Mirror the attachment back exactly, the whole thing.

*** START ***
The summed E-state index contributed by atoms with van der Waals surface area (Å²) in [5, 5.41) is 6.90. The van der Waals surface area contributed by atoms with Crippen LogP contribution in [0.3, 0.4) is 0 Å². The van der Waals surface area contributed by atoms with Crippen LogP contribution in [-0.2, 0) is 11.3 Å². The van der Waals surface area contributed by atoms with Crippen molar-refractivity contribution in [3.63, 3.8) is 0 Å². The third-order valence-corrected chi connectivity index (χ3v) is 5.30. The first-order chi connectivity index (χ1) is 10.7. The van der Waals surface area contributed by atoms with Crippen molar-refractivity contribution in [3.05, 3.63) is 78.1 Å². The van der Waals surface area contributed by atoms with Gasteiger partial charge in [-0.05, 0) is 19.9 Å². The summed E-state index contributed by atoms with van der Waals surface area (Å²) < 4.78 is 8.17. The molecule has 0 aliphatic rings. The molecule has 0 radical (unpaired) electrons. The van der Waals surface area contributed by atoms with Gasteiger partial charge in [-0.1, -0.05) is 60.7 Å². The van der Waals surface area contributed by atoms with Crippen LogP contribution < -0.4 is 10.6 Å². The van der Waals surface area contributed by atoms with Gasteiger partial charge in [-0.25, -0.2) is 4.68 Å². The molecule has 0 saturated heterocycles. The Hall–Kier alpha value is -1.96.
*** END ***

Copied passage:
The summed E-state index contributed by atoms with van der Waals surface area (Å²) in [5, 5.41) is 6.90. The van der Waals surface area contributed by atoms with Crippen LogP contribution in [0.3, 0.4) is 0 Å². The van der Waals surface area contributed by atoms with Crippen LogP contribution in [-0.2, 0) is 11.3 Å². The van der Waals surface area contributed by atoms with Crippen molar-refractivity contribution in [3.63, 3.8) is 0 Å². The third-order valence-corrected chi connectivity index (χ3v) is 5.30. The first-order chi connectivity index (χ1) is 10.7. The van der Waals surface area contributed by atoms with Crippen molar-refractivity contribution in [3.05, 3.63) is 78.1 Å². The van der Waals surface area contributed by atoms with Gasteiger partial charge in [-0.05, 0) is 19.9 Å². The summed E-state index contributed by atoms with van der Waals surface area (Å²) < 4.78 is 8.17. The molecule has 0 aliphatic rings. The molecule has 0 radical (unpaired) electrons. The van der Waals surface area contributed by atoms with Gasteiger partial charge in [-0.1, -0.05) is 60.7 Å². The van der Waals surface area contributed by atoms with Crippen LogP contribution < -0.4 is 10.6 Å². The van der Waals surface area contributed by atoms with Gasteiger partial charge in [-0.25, -0.2) is 4.68 Å². The molecule has 0 saturated heterocycles. The Hall–Kier alpha value is -1.96.